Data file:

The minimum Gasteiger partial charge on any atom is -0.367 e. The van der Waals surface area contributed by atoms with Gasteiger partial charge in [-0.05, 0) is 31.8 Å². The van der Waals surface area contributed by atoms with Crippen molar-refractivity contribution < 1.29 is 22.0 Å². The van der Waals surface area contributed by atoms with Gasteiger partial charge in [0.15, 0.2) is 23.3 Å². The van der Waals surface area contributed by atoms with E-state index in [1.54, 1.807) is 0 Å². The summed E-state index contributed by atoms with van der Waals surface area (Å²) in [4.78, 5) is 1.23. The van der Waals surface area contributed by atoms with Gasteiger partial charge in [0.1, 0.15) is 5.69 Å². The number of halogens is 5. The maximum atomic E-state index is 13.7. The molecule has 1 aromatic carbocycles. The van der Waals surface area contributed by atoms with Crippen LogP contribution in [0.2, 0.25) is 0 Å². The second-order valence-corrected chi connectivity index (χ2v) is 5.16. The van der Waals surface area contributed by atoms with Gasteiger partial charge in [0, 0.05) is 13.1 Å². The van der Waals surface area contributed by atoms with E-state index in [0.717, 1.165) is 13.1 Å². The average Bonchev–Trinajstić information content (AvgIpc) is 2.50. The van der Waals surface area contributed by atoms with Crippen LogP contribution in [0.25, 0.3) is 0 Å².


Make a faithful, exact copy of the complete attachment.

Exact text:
The minimum Gasteiger partial charge on any atom is -0.367 e. The van der Waals surface area contributed by atoms with Gasteiger partial charge in [-0.05, 0) is 31.8 Å². The van der Waals surface area contributed by atoms with Crippen molar-refractivity contribution < 1.29 is 22.0 Å². The van der Waals surface area contributed by atoms with Gasteiger partial charge in [0.15, 0.2) is 23.3 Å². The van der Waals surface area contributed by atoms with E-state index in [1.54, 1.807) is 0 Å². The summed E-state index contributed by atoms with van der Waals surface area (Å²) in [4.78, 5) is 1.23. The van der Waals surface area contributed by atoms with Gasteiger partial charge in [0.1, 0.15) is 5.69 Å². The number of halogens is 5. The maximum atomic E-state index is 13.7. The molecule has 1 aromatic carbocycles. The van der Waals surface area contributed by atoms with Crippen LogP contribution in [0.2, 0.25) is 0 Å². The second-order valence-corrected chi connectivity index (χ2v) is 5.16. The van der Waals surface area contributed by atoms with Gasteiger partial charge in [0, 0.05) is 13.1 Å². The van der Waals surface area contributed by atoms with E-state index in [0.717, 1.165) is 13.1 Å². The average Bonchev–Trinajstić information content (AvgIpc) is 2.50. The van der Waals surface area contributed by atoms with Crippen LogP contribution in [0.25, 0.3) is 0 Å².